Diana A Ramirez, director, economic development & strategic investments for the Travis County Planning & Budget Office, says, “The performance agreement between Tesla and Travis County is significantly different from our other agreements. First, the rebate is calculated on the operations and maintenance (O&M) portion of the tax rate only. All prior incentive agreements have rebated property taxes paid on the total tax rate (O&M plus the interest and sinking, or debt tax rate). In addition, this performance agreement focuses on establishing a long-term philanthropic relationship with the company, making the company a full community partner in helping address community needs such as affordable housing, transportation and workforce development. The agreement includes a requirement that Tesla support local community efforts to a value equivalent to 10% of its annual Travis County tax burden. This will keep Tesla working with the county and our partners over the 20-year term of the agreement.”

One place Tesla did not yet receive incentives is from the Office of the Governor, which holds the purse strings on the Texas Enterprise Fund that is often turned to for high-impact projects.

The Site Consultant

“The smart money was always on Austin for the Tesla truck assembly plant,” says John Boyd, principal at New Jersey–based site consulting firm The Boyd Company. “It is never easy, and there were so many moving parts to this, including sometimes heated, very public incentive discussions in one of the more progressive city councils in Texas. Anything could have happened.”

Apple Austin
Apple’s new Austin campus broke ground in November 2019.

Though Elon Musk has very publicly criticized local government restrictions and other facets of doing business in the company’s home territory of Fremont, California, numerous interview subjects deny that headquarters were part of the Austin conversation. But Boyd, a respected expert on headquarters location in particular, is willing to go there.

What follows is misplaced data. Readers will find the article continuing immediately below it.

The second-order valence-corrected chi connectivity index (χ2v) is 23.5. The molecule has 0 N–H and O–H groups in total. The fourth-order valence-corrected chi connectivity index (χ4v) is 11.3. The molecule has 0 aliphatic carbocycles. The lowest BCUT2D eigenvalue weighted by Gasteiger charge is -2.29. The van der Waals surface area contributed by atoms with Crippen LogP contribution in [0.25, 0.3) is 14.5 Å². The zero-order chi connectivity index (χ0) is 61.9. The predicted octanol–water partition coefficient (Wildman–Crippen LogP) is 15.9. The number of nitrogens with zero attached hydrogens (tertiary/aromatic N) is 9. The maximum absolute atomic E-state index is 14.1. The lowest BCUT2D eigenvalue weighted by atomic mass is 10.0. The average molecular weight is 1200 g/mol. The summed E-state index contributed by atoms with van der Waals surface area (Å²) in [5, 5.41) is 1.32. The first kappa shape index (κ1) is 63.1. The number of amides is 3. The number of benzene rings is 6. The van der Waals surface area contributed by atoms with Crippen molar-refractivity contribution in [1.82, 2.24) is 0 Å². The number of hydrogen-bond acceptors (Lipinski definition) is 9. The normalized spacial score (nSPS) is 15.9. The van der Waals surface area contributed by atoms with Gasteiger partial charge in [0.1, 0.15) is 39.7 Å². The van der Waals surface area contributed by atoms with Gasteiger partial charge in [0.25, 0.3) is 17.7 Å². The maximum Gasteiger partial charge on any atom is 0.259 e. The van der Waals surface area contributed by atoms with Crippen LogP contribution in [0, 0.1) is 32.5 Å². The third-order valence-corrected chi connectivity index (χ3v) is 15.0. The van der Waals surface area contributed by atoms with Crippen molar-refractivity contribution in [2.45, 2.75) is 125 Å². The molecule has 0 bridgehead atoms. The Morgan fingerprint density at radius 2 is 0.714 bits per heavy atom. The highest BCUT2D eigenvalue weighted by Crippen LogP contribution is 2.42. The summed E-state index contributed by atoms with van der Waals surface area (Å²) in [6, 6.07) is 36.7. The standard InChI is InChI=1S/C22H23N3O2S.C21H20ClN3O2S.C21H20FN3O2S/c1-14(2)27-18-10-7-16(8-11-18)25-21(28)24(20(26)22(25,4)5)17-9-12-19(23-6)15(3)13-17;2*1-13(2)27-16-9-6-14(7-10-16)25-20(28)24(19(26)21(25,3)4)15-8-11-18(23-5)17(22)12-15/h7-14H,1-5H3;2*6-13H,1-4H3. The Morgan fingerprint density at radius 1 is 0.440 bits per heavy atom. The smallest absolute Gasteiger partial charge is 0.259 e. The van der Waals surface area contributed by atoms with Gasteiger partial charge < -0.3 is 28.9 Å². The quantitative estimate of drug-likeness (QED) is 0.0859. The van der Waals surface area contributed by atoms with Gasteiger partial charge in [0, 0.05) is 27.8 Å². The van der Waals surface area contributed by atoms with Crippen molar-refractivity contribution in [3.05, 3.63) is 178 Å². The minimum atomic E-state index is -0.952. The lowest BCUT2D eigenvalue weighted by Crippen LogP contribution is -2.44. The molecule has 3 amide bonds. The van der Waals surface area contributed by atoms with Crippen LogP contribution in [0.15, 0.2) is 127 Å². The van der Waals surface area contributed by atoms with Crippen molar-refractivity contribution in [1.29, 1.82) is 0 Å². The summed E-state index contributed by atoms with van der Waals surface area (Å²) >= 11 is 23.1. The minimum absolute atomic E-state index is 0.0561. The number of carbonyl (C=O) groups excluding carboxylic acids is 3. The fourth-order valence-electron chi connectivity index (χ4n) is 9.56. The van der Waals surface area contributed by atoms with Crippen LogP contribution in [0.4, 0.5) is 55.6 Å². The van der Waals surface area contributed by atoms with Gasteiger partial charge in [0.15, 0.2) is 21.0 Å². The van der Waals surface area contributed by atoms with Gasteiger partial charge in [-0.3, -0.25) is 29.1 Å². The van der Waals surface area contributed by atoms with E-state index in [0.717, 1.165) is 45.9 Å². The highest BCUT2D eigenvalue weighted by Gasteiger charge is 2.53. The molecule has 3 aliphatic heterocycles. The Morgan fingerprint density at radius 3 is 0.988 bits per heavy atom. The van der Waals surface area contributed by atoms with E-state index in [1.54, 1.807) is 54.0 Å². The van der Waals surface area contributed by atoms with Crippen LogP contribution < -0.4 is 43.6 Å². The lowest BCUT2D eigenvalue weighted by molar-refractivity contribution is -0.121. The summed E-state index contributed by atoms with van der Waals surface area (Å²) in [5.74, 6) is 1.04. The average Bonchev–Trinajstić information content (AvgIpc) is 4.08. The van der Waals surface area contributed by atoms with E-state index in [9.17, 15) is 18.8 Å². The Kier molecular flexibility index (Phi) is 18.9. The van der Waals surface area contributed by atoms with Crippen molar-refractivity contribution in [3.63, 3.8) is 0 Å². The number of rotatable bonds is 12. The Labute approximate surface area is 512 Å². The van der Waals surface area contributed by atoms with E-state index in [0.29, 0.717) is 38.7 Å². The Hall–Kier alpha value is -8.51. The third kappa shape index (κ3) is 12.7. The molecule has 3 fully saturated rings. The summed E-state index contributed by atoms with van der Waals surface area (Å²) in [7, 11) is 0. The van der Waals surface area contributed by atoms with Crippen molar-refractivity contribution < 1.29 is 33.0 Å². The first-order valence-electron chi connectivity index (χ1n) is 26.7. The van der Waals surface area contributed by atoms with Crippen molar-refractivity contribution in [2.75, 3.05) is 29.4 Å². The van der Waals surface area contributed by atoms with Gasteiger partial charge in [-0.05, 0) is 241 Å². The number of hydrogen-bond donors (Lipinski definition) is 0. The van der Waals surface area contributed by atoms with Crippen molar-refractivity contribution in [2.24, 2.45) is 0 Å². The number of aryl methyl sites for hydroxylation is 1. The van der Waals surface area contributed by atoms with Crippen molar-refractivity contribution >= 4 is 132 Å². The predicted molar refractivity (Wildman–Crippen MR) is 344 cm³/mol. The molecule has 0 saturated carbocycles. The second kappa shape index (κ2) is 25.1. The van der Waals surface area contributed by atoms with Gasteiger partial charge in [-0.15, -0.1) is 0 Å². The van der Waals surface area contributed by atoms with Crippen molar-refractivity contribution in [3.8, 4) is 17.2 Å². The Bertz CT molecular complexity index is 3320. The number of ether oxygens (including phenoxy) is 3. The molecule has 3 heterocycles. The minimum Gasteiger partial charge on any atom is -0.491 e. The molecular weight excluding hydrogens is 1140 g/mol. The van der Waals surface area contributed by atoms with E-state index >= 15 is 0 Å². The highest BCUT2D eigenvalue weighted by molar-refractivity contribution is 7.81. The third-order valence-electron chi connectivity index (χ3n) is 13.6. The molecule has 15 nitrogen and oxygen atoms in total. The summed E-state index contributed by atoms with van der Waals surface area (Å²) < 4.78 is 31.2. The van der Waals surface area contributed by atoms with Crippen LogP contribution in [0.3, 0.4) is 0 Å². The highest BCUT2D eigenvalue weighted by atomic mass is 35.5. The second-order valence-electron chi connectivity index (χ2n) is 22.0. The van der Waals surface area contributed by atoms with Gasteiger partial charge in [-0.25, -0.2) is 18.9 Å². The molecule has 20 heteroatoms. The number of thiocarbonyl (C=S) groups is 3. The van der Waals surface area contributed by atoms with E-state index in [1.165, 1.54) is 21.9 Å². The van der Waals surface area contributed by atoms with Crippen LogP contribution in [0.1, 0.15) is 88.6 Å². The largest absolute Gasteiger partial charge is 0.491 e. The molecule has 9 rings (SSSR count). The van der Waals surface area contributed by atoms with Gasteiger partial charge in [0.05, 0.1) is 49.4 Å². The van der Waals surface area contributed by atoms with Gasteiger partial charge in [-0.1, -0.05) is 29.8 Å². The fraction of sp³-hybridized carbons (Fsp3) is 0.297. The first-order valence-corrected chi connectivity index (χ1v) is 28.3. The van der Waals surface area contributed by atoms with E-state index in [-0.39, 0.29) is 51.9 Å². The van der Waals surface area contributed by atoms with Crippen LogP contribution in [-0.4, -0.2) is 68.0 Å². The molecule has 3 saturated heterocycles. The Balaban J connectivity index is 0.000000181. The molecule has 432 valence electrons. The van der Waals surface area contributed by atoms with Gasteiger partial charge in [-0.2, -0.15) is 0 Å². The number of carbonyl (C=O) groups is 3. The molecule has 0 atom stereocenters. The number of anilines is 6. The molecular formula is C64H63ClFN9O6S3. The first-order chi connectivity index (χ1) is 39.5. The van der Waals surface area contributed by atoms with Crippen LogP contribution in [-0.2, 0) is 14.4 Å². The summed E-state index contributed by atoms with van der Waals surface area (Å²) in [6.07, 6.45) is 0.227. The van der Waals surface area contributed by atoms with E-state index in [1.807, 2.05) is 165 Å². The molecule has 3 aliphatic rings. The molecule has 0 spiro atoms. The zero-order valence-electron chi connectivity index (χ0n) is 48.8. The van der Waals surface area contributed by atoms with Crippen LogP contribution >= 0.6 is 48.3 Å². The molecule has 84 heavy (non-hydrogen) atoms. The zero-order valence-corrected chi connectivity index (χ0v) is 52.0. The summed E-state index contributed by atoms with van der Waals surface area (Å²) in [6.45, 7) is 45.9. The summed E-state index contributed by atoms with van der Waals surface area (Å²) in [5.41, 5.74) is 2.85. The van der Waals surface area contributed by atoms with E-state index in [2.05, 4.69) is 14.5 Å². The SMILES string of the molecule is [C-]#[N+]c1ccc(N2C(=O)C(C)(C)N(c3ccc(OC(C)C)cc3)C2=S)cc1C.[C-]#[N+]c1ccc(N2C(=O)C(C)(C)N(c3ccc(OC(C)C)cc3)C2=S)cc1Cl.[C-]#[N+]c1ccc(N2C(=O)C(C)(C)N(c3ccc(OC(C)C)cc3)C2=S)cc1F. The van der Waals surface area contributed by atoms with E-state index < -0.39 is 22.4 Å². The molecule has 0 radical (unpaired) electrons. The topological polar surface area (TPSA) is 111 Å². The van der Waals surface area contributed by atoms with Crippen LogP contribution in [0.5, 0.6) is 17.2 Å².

“Now, the head office is in play and Austin needs to keep its game face on,” he says. “It clearly is a top contender for what I have termed the ‘holy grail’ of business attraction — the corporate headquarters. Tesla’s current headquarters staff is scattered among multiple offices in Silicon Valley — not an efficient scenario for a precision firm like Tesla. Austin’s central U.S. location — Tesla executives can travel to either coast in three hours or less, not five or six from California — is a fundamental strength of the city. The lack of a personal income tax in Texas is another compelling card the city can play, not to mention another round of lucrative incentives. Corporate head offices are more mobile than ever before, and the move to Austin from the difficult and often contentious business climate in California speaks to Tesla’s no-nonsense, show me the money brand.”

The Runner-Up

Among the eight original locations studied by Tesla for this project was Nashville. But the only other finalist was Tulsa. In the July earnings call, Musk gave “a shout-out” to runner-up Tulsa and Gov. Kevin Stitt’s economic development team, whose efforts, he said, left him “super-impressed,” adding, “We will for sure consider Tulsa for future Tesla expansions down the road.”

“The comprehensive effort made by the State of Oklahoma, the City of Tulsa and the Tulsa Regional Chamber proves Oklahoma remains open for business and an ideal destination for the automotive industry despite today’s announcement,” Stitt said in a prepared statement. “We will be actively recruiting Tesla’s supplier base to Oklahoma as well as many other companies whose eyes have been opened to our state throughout this process. I wish Elon Musk and Tesla all the best. In fact, I wish them so much success they are forced to expand again, because I know just the place.”

The Entrepreneur

EnergyX is a technology company focused on scientific innovations in the field of lithium extraction and solid state battery energy storage systems, registered in Puerto Rico, with administrative offices in Florida. But its heart is beating loudest in Austin.

“Our biggest partnership is with University of Texas at Austin,” EnergyX Founder and CEO Teague Egan tells me from Puerto Rico. “We contract several PhDs in the labs of Dr. Benny Freeman, inventors on three of our partners, and Dr. John Goodenough, Nobel Prize winner and inventor of the lithium-ion battery. We recently decided to make Austin the location of our science headquarters, where we will open our own independent R&D innovation labs focused on next-generation lithium extraction membranes and technology, and solid state battery technology. A big reason, in addition to our partnership with UT, is the fact that Tesla’s new Gigafactory is located in Austin.”

Among the connections laying the groundwork for Tesla’s arrival in Austin is the presence of UT-Austin Professor John Goodenough, who was awarded the Nobel Prize in Chemistry in 2019 based on his pioneering work that led to the invention of the rechargeable lithium-ion battery.